Chaos engineering is a growing phenomenon. The idea is to introduce chaos into your systems to test how they deal with failure. Simulating failure is the optimal way to learn how to protect your system. The modern conception of chaos engineering started with Netflix and their Simian Army. The Simian Army introduced too much chaos though, which negatively impacted customers. Thus, Failure as a Service was introduced to a wider audience, in a much more controlled manner.
I was lucky enough to speak with Gremlin’s site reliability engineer, Tammy Butow, to learn more about chaos engineering.
What benefits can chaos engineering bring to DevOps/DevSecOps?
I believe the primary benefit of Chaos Engineering is that it enables you to build more resilient systems, upskill your team and retain/acquire customers.
As we move into the future reliability and resiliency becomes even more important than it was in the past. There are many industries that would greatly benefit from Chaos Engineering because having a reliable product is at the core of their business; Technology, Transport, Retail, Construction, Finance, Health, Education, Government and many more.
When I think back to 2008 I didn’t expect to be able to have access to all of my airline information on my phone and get real-time updates on the status of my flights. 2018 is a completely different world. I now expect to be able to book an emergency flight home from wherever I am in the world to Australia within 3 hours of the flight time and get to where I need to go with no hassles. Customers need and expect reliable and resilient systems. If your business isn’t working as well as someone else’s business then you will lose customers, but if your business is more reliable than your competitors you will acquire customers.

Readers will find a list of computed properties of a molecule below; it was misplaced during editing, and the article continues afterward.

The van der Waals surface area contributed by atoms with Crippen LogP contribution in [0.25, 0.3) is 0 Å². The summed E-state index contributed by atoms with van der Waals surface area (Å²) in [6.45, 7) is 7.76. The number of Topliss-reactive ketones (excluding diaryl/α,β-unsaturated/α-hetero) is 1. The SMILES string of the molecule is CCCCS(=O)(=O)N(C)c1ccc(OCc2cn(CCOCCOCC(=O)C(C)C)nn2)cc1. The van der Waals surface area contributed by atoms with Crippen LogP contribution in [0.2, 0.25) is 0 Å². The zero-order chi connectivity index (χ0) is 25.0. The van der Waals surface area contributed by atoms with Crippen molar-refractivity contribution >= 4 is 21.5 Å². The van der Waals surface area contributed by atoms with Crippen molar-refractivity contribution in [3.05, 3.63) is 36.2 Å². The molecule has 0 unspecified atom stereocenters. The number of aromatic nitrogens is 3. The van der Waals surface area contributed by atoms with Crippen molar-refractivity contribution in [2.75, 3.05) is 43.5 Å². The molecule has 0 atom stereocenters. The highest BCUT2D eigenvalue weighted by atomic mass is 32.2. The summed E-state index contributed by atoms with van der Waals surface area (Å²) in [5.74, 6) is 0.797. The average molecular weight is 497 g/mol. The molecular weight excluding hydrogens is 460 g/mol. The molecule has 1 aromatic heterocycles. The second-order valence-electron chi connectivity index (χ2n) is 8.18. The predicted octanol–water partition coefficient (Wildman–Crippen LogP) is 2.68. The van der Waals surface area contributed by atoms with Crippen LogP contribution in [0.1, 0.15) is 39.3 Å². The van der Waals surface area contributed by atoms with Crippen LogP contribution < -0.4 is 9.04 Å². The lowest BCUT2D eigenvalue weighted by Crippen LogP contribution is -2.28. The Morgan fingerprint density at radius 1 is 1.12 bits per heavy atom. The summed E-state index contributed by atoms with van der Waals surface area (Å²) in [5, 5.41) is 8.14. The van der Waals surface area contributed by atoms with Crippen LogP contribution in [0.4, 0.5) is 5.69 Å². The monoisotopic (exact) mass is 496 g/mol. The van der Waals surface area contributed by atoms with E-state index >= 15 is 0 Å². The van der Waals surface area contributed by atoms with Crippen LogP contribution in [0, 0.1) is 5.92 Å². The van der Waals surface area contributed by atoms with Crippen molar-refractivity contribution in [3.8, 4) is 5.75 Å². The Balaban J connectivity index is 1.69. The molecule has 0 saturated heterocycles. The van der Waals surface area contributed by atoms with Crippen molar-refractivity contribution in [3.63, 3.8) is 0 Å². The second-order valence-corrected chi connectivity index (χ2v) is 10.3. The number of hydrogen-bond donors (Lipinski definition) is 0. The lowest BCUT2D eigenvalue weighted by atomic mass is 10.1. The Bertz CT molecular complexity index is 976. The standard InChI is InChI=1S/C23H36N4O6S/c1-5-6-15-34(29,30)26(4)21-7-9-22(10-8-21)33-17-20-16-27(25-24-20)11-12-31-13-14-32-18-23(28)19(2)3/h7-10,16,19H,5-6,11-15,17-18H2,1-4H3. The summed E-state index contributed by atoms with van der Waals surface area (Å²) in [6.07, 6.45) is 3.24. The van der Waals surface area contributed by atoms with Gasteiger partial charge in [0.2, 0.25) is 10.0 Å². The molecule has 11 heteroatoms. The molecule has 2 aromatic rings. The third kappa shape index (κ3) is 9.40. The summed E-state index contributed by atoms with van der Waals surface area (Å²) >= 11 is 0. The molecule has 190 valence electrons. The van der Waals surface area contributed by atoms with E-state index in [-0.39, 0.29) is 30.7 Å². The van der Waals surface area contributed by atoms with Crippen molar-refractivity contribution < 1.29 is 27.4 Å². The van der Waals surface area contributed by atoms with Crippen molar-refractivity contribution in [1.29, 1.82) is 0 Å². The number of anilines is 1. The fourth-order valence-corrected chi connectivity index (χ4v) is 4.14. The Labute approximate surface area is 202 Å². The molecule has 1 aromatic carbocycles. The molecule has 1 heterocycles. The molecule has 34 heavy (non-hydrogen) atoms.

As an engineer, it is the fastest and most effective way I have found to quickly learn the weaknesses of services. This saves you from a great deal of time. Breaking things on purpose and minimizing the blast radius of your experiments helps you safely identify and prioritize what you need to focus on fixing.
I’m excited to see several Professors across the world focus on Chaos Engineering. I recently went to visit Martin Monperrus who is a Professor at KTH University in Sweden. His research interests include self-healing-software and chaos engineering. It’s great to see students understanding we can use controlled failure injection to build more reliable systems. When they begin their careers as engineers in a few years they will be off to a great start!
Chaos Engineering has many great benefits for our engineering profession, companies and their customers.
How much preparation should go into running a chaos experiment? Are there any risks involved?
To prepare to run Chaos Engineering experiments I recommend making sure you have the following:
- High Severity Incident Management
- Monitoring and Observability
- Ability to measure the impact of downtime
It’s also important to share that you are embarking on the Chaos Engineering journey with your colleagues across your company. I recommend doing a presentation at your company or department All Hands meeting, being available for open office hours and sending weekly Slack updates in a #chaosengineering channel or creating email reports. It’s important to be inclusive and take the time to bring everyone on the journey with you.
At Gremlin we think the most impactful way to start running your first Chaos Engineering experiments is to run a GameDay. This is usually a face-to-face or virtual sync where we dedicate a few hours to running Chaos Engineering experiments together. We’ve written about how we run GameDays here: https://www.gremlin.com/community/tutorials/how-to-run-a-gameday/.
Is chaos engineering a useful tool for companies of any size?
Yes, Chaos Engineering is useful for all companies. All companies, from new startups to established enterprises will be able to build more resilient systems by practicing Chaos Engineering.
If you are a new startup you will be less likely to create an unstable foundation, this will therefore not only improve reliability but also improve engineering productivity and happiness. If you are an enterprise you will be able to identify the most critical weaknesses that you should focus on fixing first. You can then add these to your engineering and product roadmaps and prioritize them.
It will only take you a few minutes to run your first chaos engineering experiment.
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